# Solving the Sunday Telegraph's Griddler using Python

For many years now, The Sunday
Telegraph has published a grid-based puzzle each week. Originally
this was called a **Nonogram**, although it is now called a
**Griddler**.

Basically, you are given an empty grid (typically 30 × 35 squares) together with the pattern of filled squares for each row and column of the grid. For example, for the first row this might be "5.3.10" meaning that there are three blocks – of lengths 5, 3 and 10 respectively – each separated from each other by one or more blank cells, and from the edge of the grid by zero or more blank cells. The objective of the puzzle is to reconstruct the original picture (the filled cells on the grid) by using the information about the block lengths.

I was recently inspired by a presentation by Michael Foord showing an elegant solution by Peter Norvig to the problem of finding "did you mean this?" alternatives to a search term in a search engine using surprisingly few lines of Python.

I saw a parallel between generating the alternative spellings and generating the possible fits of blocks in a row or column of a grid. I decided to write a Python program using this technique (syntax colouring courtesy of Vim).

## The Code

```
# Nonogram/Griddler solver
# Matthew Strawbridge
# November 2009
# --
# Creative Commons Attribution 2.0 UK: England & Wales
# http://creativecommons.org/licenses/by/2.0/uk/
import sys
# Define some character constants
BLANK = " "
FILL = "#"
UNKNOWN = "?"
# Example data taken from The Sunday Telegraph, 2009-11-01
ROWS = [[2,2], [18], [1,1], [1,3,1,1,3,1],\
[1,3,2,2,3,1], [1,2,5,3,1], [1,2,5,1,1,1], [1,3,1,1,1,1,1,1],\
[1,3,1,1,3,1], [1,2,1,1,3,1], [2,2,1,1,1,4,2], [2,3,1,1,1,14],\
[2,2,1,8,1], [5,5,1,1], [4,4,1,2,1,1,1], [6,1,2,1,1,1],\
[4,1,1,1,1,1], [2,1,1,1,1,1], [2,1,2,1,1,1], [2,1,2,1,1,1],\
[2,1,1,1,1,1], [2,1,1,1,1,1], [2,1,1,3,1], [2,1,1,3,1],\
[2,2,2], [2,2,2], [2,2,2], [4,3,3],\
[10,8], [14,8], [14,6], [4],\
[2], [2], [2]]
COLUMNS = [[12], [2,4], [1,2,2], [1,9,2,2],\
[1,9,2,3], [1,2,2,1,2,3], [1,2,3], [1,9,2,4],\
[1,3,16], [1,3,16], [1,3,2,4], [1,9,2,3],\
[1,2,3], [1,9,2,3], [1,3,2,2,2], [1,7,2,2],\
[2,4], [12], [16], [2,4],\
[2,4], [2,10,4], [2,2,2,4], [2,7],\
[2,10,7], [2,2,4], [2,10,4], [2,4],\
[2,4], [16]]
ROW_COUNT = len(ROWS)
COLUMN_COUNT = len(COLUMNS)
def min_width(blocks):
"""The minimum width into which the supplied blocks will fit
e.g. min_width([1,2,3]) = 8
"""
assert(len(blocks) > 0)
return sum(blocks) + len(blocks) - 1
def fit(blocks, size):
"""Return all possible ways of fitting the supplied blocks into the
supplied size.
"""
assert(len(blocks) > 0)
assert(size >= min_width(blocks))
if len(blocks) == 1:
return [BLANK * i + FILL * blocks[0] + BLANK * (size - blocks[0] - i) \
for i in range(size - blocks[0] + 1)]
else:
return [BLANK * (i - blocks[0]) + FILL * blocks[0] + BLANK + f2 \
for i in range(blocks[0], size - min_width(blocks[1:])) \
for f2 in fit(blocks[1:], size - i - 1)]
def solve_row(candidates):
"""Return a string formed by merging the candidate solutions.
At each position the character will be FILL if all candidates have
FILL in that position, BLANK if they all have BLANK or UNKNOWN
if there is a mixture.
"""
return [UNKNOWN if len(x) > 1 \
else x.pop() \
for x in [set(y) for y in transpose(candidates)]]
def matches(candidate, pattern):
"""Returns True if the candidate matches the pattern, False otherwise."""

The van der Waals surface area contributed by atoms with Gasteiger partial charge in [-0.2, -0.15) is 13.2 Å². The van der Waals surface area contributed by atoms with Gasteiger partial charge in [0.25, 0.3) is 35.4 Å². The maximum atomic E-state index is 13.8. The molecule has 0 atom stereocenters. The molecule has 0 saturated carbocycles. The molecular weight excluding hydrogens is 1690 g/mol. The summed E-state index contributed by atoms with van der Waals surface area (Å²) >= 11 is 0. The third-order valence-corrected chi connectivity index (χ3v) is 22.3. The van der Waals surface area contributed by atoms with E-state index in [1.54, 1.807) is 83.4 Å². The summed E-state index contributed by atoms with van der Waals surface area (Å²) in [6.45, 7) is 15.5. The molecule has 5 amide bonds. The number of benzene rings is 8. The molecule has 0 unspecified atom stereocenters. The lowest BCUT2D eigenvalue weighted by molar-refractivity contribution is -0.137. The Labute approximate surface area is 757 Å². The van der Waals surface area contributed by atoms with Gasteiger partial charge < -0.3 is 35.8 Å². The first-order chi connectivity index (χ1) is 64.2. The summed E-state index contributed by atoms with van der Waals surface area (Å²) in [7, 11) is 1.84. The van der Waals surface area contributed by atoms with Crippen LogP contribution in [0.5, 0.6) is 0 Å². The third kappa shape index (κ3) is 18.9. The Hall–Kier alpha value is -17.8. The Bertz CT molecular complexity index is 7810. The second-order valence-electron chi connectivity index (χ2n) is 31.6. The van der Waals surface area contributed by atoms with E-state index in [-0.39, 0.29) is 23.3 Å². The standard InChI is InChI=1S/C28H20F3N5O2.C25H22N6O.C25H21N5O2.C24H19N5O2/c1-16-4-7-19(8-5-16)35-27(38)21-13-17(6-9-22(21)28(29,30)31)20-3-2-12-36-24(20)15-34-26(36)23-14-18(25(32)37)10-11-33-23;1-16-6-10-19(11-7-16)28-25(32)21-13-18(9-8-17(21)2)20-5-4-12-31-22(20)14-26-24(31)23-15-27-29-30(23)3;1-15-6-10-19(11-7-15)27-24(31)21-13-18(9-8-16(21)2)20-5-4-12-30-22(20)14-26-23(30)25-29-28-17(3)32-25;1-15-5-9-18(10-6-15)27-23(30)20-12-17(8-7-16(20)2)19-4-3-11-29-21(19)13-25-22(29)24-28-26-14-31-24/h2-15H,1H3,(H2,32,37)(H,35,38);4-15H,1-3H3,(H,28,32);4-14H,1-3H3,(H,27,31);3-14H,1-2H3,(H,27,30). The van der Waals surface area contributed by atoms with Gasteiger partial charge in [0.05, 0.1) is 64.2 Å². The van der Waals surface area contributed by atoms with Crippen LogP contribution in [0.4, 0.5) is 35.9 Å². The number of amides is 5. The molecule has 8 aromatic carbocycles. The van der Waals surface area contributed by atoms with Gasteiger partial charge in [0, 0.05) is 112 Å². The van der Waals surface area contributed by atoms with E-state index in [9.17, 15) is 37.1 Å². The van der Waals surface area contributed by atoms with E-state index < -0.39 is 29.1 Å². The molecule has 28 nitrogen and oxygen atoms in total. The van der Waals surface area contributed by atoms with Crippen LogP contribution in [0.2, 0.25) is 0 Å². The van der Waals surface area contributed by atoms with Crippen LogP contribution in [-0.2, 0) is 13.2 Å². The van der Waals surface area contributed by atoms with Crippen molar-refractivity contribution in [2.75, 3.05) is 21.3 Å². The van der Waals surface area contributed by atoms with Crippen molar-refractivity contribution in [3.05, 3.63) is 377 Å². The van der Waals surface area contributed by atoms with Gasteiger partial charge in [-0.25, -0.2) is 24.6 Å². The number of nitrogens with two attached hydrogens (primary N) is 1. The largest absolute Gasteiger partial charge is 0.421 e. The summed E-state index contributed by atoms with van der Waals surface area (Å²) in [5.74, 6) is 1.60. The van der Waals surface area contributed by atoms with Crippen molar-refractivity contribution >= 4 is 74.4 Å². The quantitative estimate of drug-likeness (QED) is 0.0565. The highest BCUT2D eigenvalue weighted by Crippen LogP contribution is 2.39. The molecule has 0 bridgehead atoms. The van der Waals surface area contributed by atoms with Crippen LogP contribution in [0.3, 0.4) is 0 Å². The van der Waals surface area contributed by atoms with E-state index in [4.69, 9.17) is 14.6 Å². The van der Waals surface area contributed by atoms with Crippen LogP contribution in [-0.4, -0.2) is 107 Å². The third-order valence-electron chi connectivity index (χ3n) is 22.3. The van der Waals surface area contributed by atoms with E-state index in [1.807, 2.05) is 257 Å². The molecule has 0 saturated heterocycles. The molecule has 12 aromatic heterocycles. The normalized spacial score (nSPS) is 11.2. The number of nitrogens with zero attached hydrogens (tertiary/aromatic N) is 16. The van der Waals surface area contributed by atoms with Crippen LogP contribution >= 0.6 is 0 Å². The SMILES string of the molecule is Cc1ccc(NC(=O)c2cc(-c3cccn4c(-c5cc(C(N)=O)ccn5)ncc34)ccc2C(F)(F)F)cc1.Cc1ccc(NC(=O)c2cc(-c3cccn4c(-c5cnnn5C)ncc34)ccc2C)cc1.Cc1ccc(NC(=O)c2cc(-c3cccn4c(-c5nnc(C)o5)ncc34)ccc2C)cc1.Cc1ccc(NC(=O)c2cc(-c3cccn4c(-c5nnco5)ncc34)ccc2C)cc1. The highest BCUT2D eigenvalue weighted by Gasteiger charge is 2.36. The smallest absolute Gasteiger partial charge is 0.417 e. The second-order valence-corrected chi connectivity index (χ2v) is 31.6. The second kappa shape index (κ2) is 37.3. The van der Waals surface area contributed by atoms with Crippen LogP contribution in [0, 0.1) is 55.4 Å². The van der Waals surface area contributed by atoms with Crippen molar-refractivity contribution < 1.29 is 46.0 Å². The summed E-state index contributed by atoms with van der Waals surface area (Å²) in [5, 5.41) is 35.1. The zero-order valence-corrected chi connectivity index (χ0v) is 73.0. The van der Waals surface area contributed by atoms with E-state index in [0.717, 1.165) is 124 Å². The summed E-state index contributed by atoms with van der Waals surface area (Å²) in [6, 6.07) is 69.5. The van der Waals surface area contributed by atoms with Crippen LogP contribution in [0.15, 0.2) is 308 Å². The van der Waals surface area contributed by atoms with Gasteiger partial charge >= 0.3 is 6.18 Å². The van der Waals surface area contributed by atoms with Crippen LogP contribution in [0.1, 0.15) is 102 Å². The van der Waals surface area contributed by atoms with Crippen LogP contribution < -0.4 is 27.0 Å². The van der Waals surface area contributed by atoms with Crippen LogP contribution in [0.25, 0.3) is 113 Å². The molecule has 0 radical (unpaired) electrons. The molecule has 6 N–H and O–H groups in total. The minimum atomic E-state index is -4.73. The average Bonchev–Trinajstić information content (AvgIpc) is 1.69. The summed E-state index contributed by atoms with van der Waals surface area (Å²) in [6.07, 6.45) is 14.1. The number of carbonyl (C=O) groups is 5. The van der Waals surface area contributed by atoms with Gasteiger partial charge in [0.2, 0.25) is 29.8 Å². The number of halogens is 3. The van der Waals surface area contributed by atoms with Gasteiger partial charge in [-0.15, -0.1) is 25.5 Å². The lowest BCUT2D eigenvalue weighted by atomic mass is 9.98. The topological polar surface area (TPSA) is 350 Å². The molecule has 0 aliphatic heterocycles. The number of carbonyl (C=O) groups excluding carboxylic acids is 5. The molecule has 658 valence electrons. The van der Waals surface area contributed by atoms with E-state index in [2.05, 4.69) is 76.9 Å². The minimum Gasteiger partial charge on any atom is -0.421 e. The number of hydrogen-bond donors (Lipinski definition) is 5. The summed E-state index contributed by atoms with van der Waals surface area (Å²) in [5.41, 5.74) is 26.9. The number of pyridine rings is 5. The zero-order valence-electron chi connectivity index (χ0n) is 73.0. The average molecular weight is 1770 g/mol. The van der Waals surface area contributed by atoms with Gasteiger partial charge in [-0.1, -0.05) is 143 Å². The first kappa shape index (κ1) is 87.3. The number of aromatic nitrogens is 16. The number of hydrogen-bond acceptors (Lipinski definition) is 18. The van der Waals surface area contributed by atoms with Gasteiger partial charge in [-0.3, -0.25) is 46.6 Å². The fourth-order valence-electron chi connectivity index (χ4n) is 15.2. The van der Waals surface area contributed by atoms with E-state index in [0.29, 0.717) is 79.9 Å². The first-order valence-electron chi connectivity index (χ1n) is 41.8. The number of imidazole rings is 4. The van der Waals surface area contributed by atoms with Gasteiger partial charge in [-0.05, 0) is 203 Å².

assert(len(candidate) == len(pattern))
for i in range(len(pattern)):
if pattern[i] <> UNKNOWN and pattern[i] <> candidate[i]:
return False
return True
def print_grid(g):
"""Print out the grid (an array of arrays of characters)."""
for row in g:
print ''.join(row)
def transpose(g):
"""Returns the transposed version of the supplied matrix
(i.e. rows become columns and columns become rows).
"""
assert(g)
return map(lambda *row: list(row), *g)
def is_solved(candidate):
"""Returns True if the supplied candidate is a complete solution
(contains no UNKNOWN entries), False otherwise.
"""
return reduce(lambda x, y: x and not UNKNOWN in y, candidate, True)
def update_solution(grid, row, pattern):
"""Update the specified row of the grid from the pattern, overwriting
any non-UNKNOWN values from the pattern.
"""
for p in range(len(pattern)):
if pattern[p] <> UNKNOWN:
grid[row][p] = pattern[p]
def main():
# Initially fill the solution with a grid of UNKNOWNs
solution = [[UNKNOWN for x in range(column_count)] \
for y in range(row_count)]
# Generate all possible fits for the rows and columns
fits_r = [fit(row, COLUMN_COUNT) for row in ROWS]
fits_c = [fit(col, ROW_COUNT) for col in COLUMNS]
fits = [fits_r, fits_c]
row_col = 0 # current index into fits; 0 = row, 1 = column
while not is_solved(solution):
assert(row_col == 0 or row_col == 1)
# Filter out any impossible fits given the solution so far
for ri in range(len(fits[row_col])):
fits[row_col][ri] = filter(lambda x: matches(x, solution[ri]),\
fits[row_col][ri])
this_solution = solve_row(fits[row_col][ri])
update_solution(solution, ri, this_solution)
row_col = abs(row_col - 1) # toggle 0, 1
solution = transpose(solution)
if row_col == 0:
transpose(solution)
print_grid(solution)
```

## Output

## ## ################## # # # ### # # ### # # ### ## ## ### # # ## ##### ### # # ## ##### # # # # ### # # # # # # # ### # # ### # # ## # # ### # ## ## # # # #### ## ## ### # # # ############## ## ## # ######## # ##### ##### # # #### #### # ## # # # ###### # ## # # # #### # # # # # ## # # # # # ## # ## # # # ## # ## # # # ## # # # # # ## # # # # # ## # # ### # ## # # ### # ## ## ## ## ## ## ## ## ## #### ### ### ########## ######## ############## ######## ############## ###### #### ## ## ##

## Conclusion

The algorithm, which generates every possible fit, is slower than some of the alternative ways of tackling this type of puzzle. In particular, it probably doesn't scale very well. However, it does work in a few minutes for the standard size of puzzle, and the code is reasonably concise.